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Manoa 17.2 (2006) xi-xxi

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Te Ao Mā'ohi

An Overview

For the world at large, the names Tahiti and French Polynesia conjure up a rich palette of imagery, drawn from sources as varied as the mutiny aboard HMS Bounty, Herman Melville's flight into Taipivai valley on Nuku Hiva, and Paul Gauguin's descent into "nativism" on Hiva 'Oa. Unfortunately, yesteryear's fictions—perpetuated by sailors, rogues, Hollywood directors, and other passers-by—have held these Islands captive to romanticized fantasies and inauthentic tales. Until very recently, it has been difficult to find in literature the emotions, intelligence, and daily lives of the Islands' indigenous people. Many false notions have been conjured up, and many true things have been omitted. Vārua Tupu is intended to offer English-speaking readers the works of a Polynesian literary community that has been growing in strength since the 1960s. By doing so, Vārua Tupu represents the first opportunity for the Anglophone world to experience the region through the voices of the French Polynesian literary community.

Though the fantasy image of Tahiti has long been dominant around the world, the region is far more diverse, culturally rich, and deserving of our attention than even the most exotic accounts by visitors and sojourners suggest. French Polynesia is a vast oceanic realm, over twice the size of the Mediterranean Sea, but with a total land area a third the size of Connecticut. The 118 islands and atolls have been grouped into five geologically, historically, and culturally distinct archipelagos. The largest are the Society, Austral, and Marquesan archipelagos, each consisting of high islands with steep inland valleys. To the southeast is the Gambier archipelago, a handful of much smaller high islands, the largest of which is Mangareva. Between the Gambiers and the Marquesas are seventy-eight sparsely populated atolls—each only a few meters above sea level and surrounded by its own coral-spanceled lagoon—which comprise the Tuamotu archipelago.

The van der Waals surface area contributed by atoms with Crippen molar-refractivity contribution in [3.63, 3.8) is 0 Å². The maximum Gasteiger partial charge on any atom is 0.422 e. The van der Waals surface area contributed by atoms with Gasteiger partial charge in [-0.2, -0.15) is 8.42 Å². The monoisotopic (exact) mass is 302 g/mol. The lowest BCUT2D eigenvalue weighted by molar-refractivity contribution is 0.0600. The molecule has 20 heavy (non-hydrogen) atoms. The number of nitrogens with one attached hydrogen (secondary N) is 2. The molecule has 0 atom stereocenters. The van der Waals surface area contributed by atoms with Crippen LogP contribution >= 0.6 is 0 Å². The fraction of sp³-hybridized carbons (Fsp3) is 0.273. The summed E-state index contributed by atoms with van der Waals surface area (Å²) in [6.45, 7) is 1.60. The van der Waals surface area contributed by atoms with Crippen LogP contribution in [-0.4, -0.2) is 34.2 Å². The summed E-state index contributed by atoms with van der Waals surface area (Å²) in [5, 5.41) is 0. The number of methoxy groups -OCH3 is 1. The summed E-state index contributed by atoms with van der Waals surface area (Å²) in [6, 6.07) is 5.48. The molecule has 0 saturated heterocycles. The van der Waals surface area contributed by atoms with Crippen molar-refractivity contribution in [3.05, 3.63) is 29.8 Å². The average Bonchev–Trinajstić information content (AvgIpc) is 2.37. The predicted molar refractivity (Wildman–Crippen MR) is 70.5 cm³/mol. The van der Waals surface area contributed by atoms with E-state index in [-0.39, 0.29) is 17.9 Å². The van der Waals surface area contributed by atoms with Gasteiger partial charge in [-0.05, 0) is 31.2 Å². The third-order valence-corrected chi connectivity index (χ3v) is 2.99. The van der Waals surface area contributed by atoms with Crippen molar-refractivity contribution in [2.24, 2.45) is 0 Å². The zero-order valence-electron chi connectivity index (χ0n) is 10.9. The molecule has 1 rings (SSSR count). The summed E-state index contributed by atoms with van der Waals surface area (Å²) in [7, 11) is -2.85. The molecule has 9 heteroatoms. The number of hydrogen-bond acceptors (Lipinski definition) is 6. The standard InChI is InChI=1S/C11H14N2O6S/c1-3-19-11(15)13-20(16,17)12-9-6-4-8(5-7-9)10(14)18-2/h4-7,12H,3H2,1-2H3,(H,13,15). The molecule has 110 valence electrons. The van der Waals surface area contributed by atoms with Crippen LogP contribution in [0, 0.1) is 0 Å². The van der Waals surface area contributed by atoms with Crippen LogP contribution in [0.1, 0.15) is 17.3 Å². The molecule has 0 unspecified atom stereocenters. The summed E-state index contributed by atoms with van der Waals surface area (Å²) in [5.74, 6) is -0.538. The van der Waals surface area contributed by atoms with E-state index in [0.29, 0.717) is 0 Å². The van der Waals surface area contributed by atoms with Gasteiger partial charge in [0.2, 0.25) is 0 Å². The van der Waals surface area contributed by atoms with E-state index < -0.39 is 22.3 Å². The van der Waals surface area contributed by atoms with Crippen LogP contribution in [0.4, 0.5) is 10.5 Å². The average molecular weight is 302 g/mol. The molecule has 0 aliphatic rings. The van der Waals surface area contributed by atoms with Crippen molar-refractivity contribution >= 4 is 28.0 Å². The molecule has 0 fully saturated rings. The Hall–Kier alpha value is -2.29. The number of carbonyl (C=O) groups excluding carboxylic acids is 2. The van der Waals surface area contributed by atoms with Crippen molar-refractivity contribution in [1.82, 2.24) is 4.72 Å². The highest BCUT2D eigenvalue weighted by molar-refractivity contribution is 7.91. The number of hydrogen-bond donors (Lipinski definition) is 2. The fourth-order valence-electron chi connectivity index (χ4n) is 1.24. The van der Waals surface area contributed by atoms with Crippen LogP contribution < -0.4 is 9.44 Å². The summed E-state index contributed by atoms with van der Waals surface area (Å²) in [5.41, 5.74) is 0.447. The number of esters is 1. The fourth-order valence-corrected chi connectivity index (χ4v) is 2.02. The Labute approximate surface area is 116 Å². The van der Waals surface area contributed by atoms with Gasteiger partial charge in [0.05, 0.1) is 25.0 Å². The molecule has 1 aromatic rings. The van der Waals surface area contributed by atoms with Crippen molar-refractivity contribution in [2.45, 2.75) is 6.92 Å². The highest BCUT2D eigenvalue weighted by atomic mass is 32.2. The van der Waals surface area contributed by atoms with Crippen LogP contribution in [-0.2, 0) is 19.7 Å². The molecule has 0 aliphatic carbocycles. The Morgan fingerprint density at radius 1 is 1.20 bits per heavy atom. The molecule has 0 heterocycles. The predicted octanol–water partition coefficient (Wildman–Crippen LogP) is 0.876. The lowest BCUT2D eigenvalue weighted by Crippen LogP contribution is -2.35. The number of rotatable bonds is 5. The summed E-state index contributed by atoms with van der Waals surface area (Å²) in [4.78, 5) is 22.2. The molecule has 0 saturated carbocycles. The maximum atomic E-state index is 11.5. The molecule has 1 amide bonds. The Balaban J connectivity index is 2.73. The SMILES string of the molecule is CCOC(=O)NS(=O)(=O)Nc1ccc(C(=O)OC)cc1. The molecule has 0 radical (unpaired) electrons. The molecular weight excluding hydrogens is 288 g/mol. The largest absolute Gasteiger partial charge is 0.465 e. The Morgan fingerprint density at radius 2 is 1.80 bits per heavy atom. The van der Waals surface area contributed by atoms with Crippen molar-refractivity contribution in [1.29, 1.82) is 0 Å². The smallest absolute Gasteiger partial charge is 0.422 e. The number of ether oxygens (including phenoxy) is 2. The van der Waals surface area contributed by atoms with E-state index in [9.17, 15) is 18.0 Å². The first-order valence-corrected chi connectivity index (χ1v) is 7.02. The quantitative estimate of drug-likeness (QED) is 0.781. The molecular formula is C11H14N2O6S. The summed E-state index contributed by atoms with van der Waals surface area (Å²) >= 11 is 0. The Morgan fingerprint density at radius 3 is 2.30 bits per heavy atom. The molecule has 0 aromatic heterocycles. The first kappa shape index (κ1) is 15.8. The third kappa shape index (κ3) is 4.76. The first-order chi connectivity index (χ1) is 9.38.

In 2003, the total population of these islands was just over 260,000. More than [End Page xi] half of the people, about 150,000, reside on the islands of Tahiti and Mo'orea, where the urban and governmental centers are located. On these islands, many homes have DSL internet; more people have cell phones than not; and consumers compete to buy the latest CDs, DVDs, and SUVs. Global consumerism has indeed arrived. In regard to demographics, French administrators and expatriates make up only a small minority of the total population of the Islands, about four percent; local people of mixed Polynesian and European ancestry are about six percent; and Chinese comprise about twelve percent. The majority of the population, about seventy-eight percent, is Polynesian.

The name for the Polynesian people that appears most frequently in Vārua Tupu is Mā'ohi, used generally by the populace to indicate the indigenous residents of the Society Islands (Tahiti, Mo'orea, Huahine, Bora Bora, Ra'iātea, and Tahaa). The Tuamotus, the Australs, the Marquesas, and the Gambiers of Eastern Polynesia sometimes go by this name, but often refer to themselves according to their own notions of identity. Poet and scholar Turo a Raapoto explains the word "Mā'ohi" thus:

Ohi refers to a sprout which has already taken root, securing itself with a certain autonomy of life, all the while being linked to the mother stem. From a sprout, an ohi, tracing back its roots, one always gets to a trunk. Mā'ohi is the community of all those who claim to be of the same past, culture and language, which constitute the common trunk and which still have the same destiny.

The Mā'ohi world as a whole is sometimes referred to as Te Ao Mā'ohi, rather than French Polynesia, and the phrase has been suggested as a replacement for the current name if France ever gives up its claims to the Islands. Commonly, however, many people continue simply to refer to the entire region as Tahiti—a convenient but serious misnomer.

This emphasis on names and naming is not trivial. The contemporary struggle of Mā'ohi writers to...